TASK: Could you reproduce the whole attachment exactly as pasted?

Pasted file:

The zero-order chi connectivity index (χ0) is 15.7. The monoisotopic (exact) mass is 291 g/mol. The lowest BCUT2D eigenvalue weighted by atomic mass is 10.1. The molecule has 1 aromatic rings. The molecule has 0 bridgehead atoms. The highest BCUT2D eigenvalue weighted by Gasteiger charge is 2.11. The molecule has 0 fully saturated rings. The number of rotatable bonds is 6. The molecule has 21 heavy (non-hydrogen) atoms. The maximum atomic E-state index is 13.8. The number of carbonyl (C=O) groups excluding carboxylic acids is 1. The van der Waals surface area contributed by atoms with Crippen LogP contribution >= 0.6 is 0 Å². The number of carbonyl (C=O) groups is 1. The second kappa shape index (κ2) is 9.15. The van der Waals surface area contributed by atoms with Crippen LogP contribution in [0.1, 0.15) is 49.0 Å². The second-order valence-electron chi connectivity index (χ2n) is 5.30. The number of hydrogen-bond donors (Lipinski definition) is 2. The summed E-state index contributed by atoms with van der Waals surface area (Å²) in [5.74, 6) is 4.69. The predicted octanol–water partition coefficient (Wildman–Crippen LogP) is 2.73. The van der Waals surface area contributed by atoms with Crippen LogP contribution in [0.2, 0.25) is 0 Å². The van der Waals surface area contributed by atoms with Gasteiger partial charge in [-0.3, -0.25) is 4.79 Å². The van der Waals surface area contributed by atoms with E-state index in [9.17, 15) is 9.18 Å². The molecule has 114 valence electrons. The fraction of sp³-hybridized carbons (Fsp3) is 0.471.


The zero-order chi connectivity index (χ0) is 15.7. The monoisotopic (exact) mass is 291 g/mol. The lowest BCUT2D eigenvalue weighted by atomic mass is 10.1. The molecule has 1 aromatic rings. The molecule has 0 bridgehead atoms. The highest BCUT2D eigenvalue weighted by Gasteiger charge is 2.11. The molecule has 0 fully saturated rings. The number of rotatable bonds is 6. The molecule has 21 heavy (non-hydrogen) atoms. The maximum atomic E-state index is 13.8. The number of carbonyl (C=O) groups excluding carboxylic acids is 1. The van der Waals surface area contributed by atoms with Crippen LogP contribution >= 0.6 is 0 Å². The number of carbonyl (C=O) groups is 1. The second kappa shape index (κ2) is 9.15. The van der Waals surface area contributed by atoms with Crippen LogP contribution in [0.1, 0.15) is 49.0 Å². The second-order valence-electron chi connectivity index (χ2n) is 5.30. The number of hydrogen-bond donors (Lipinski definition) is 2. The summed E-state index contributed by atoms with van der Waals surface area (Å²) in [5.74, 6) is 4.69. The predicted octanol–water partition coefficient (Wildman–Crippen LogP) is 2.73. The van der Waals surface area contributed by atoms with Crippen LogP contribution in [0.2, 0.25) is 0 Å². The van der Waals surface area contributed by atoms with Gasteiger partial charge in [-0.3, -0.25) is 4.79 Å². The van der Waals surface area contributed by atoms with E-state index in [9.17, 15) is 9.18 Å². The molecule has 114 valence electrons. The fraction of sp³-hybridized carbons (Fsp3) is 0.471.